Plague was used as a bacteriological weapon by the Imperial Japanese Army. These weapons were provided by Shirō Ishii’s units and used in experiments on humans before being used on the field. In 1940, the Imperial Japanese Army Air Service bombed Ningbo with plague-carrying fleas. During the Khabarovsk War Crime Trials, the accused Major General Kawashima testified that, in 1941, 40+ members of Unit 731 air-dropped plague-carrying fleas on Changde, causing epidemic plague outbreaks.
Bubonic plague infection causes tiny blood vessels in the hands and fingers to clog up and cut off circulation. Without blood, the flesh dies and turns black (called "gangrene"). This is why in the Middle Ages bubonic plague was called "the Black Death." In the 14th century it killed an estimated 25 million people, or 30–60% of the European population.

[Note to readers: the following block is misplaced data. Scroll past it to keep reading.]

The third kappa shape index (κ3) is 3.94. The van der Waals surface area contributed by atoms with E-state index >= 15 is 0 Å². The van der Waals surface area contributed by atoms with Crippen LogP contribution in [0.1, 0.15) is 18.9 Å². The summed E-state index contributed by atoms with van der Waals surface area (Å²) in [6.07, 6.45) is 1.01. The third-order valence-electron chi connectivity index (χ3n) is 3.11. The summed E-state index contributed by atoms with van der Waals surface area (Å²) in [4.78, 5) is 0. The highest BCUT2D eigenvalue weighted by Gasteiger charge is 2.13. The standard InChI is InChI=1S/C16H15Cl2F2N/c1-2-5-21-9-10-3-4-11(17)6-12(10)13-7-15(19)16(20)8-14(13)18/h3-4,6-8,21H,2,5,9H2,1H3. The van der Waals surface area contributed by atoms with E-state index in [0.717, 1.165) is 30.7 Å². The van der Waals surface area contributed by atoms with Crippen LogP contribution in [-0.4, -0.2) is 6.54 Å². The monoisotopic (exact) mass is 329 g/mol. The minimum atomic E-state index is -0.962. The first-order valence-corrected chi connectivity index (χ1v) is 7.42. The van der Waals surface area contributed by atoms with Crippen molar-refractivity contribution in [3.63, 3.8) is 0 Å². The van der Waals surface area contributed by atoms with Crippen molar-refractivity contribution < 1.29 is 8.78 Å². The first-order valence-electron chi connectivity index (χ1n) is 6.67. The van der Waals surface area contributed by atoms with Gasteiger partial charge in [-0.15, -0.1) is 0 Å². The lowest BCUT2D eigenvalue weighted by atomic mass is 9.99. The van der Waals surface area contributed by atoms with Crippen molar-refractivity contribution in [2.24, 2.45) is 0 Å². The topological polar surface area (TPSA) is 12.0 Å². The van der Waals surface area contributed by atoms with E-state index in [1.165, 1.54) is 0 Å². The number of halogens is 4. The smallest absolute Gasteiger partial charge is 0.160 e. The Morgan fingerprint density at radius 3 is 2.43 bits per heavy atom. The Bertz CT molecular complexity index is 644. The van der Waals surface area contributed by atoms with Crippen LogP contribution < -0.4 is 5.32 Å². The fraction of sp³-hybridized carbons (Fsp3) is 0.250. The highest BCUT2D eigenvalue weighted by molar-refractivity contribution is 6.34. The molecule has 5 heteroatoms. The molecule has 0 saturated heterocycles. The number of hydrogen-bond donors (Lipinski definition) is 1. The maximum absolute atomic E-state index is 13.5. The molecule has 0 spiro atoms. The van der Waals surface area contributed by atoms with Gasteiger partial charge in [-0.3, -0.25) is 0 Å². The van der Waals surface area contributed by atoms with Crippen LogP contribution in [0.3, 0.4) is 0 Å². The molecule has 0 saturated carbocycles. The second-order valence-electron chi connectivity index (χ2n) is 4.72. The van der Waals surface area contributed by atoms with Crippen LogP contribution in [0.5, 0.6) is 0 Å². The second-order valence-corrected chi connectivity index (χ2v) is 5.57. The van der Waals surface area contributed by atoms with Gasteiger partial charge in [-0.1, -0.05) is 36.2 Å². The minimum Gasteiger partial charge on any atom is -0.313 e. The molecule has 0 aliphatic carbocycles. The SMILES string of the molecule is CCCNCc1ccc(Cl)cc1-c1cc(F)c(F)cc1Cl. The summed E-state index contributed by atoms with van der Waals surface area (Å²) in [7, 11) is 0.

During the Bubonic Plague, doctors wore these bird-like masks to avoid becoming sick. They would fill the beaks with spices and rose petals, so they wouldn’t have to smell the rotting bodies. A theory during the Bubonic Plague was that the plague was caused by evil spirits. To scare the spirits away, the masks were intentionally designed to be creepy.